Coronavirus claims have not moved up significantly: Bajaj Allianz's CEO

Tapan Singhel, MD & CEO, Bajaj Allianz General Insurance said, "in the lockdown period, the number of health claims has reduced. And, the Covid claims have not moved up significantly."
Non-life insurers have seen their businesses drop in March due to Covid-19, and face uncertainty in the coming months, given the current environment. Tapan Singhel, managing director (MD) and chief executive officer (CEO), Bajaj Allianz General Insurance, in an interview with Subrata Panda, speaks about the company’s business during the lockdown. Edited excerpts:

Covid-19 has caused huge disruptions in all the sectors, including insurance. How is the company coping up with the disruptions?

We had gone into work from home before the lockdown was announced and we were fully prepared. We have issued around 1.7 million policies in the lockdown period and settled around 900,000 claims. We also made sure that the staff has access to counselling, which has been kept completely anonymous, and almost 30 per cent of our staff reached out for this service. Also, we are seeing that people are more productive in this work from home structure. So, why should work from home not continue? If people are able to deliver productivity working from home, then this may become a new norm in times to come.

 
How was the quarter for you and how much of your business got impacted due to Covid-19?

 
Our growth for the year has been close to 16 per cent while the industry growth was 9 per cent. So, overall, the year has been pretty good for us. In the retail health segment, a lot of inquiries are coming up. So, movement is happening. But is it to the level that it should be? No. This is surprising, given that health insurance is very under-penetrated. Luckily for customers, the insurance companies’ health policies have Covid cover even now. So, I was hoping that the spike (in health product sales) would be much higher but it is not to the level I was expecting it to be. The property business has also seen a movement up but the motor business was 40-50 per cent lower because there are no new car sales happening.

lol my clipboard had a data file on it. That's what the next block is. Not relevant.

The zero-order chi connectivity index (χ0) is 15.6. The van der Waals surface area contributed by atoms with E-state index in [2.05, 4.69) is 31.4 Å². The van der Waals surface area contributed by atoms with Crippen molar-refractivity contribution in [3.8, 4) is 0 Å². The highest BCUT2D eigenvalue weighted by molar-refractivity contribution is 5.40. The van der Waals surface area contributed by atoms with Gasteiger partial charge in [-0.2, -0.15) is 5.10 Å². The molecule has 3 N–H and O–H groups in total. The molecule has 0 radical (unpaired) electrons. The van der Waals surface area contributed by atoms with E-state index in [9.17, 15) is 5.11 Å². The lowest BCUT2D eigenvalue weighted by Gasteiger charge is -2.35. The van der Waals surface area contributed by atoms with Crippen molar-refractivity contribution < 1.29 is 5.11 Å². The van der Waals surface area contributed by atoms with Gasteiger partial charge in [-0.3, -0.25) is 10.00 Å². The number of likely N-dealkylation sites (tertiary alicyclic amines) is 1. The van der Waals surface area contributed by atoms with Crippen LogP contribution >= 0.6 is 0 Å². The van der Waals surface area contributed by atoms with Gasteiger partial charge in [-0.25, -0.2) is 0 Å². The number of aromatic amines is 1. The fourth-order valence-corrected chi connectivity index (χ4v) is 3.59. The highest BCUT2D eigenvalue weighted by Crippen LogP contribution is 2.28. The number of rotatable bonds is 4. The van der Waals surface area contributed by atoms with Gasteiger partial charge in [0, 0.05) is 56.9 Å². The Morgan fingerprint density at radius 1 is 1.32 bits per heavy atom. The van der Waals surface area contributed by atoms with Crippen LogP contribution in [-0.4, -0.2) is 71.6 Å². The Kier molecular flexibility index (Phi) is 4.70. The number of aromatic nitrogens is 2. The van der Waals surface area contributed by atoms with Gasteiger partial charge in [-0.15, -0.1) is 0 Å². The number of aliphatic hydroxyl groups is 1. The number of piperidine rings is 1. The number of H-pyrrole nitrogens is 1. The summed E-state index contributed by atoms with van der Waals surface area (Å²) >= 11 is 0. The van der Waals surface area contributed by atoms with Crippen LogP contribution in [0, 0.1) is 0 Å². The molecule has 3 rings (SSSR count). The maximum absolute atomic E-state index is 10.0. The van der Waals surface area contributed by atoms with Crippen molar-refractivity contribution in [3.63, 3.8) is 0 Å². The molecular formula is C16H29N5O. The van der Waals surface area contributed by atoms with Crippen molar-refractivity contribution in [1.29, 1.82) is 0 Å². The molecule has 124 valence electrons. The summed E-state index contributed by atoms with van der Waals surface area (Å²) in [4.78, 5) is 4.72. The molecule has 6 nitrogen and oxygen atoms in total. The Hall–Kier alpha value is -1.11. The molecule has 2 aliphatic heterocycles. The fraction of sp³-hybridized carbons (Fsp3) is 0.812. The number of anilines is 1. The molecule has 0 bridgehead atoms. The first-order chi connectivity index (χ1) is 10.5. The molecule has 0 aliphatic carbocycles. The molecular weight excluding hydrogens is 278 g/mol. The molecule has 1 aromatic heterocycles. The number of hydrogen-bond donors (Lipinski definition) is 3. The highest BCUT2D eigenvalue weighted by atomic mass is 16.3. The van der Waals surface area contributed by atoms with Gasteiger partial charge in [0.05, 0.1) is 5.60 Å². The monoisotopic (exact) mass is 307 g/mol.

Will the retail health segment see a spike in demand due to the ongoing crisis and penetration in this segment go up?

 
For the price that an insurance product is available, people should queue to buy it. But even as a push product and in a crisis situation like the present one, penetration doesn’t move exponentially as it should. If you look at cyber insurance cover, they should sell like hot cakes given that cyber crimes have moved up by 1000 per cent and in such a scenario, there is hardly any sale of individual cyber cover with a premium of Rs 700 per year for a cover of Rs 1 lakh.

 
Have you seen a spike in health claims because of the Covid-19 situation?

Not yet. In fact, most of the hospital are reporting occupancies levels of 30-50 per cent. In the lockdown period, the number of health claims has reduced. And, the Covid claims have not moved up significantly.

What is your take on standardisation of rates for Covid-19 treatment?

There should be a regulator for hospitals. Insurance companies do their bit by negotiating with the hospitals so that the rates are standardised because at the end of the day, the customer pays. When the claim ratios go up for insurance companies, they increase the price. And if you have a lot of hikes, the customer is burdened. Banks are regulated, insurance companies are regulated so why not the hospitals. Insurance companies will do their bit and negotiate with the hospitals but I do not see a uniform rate coming through.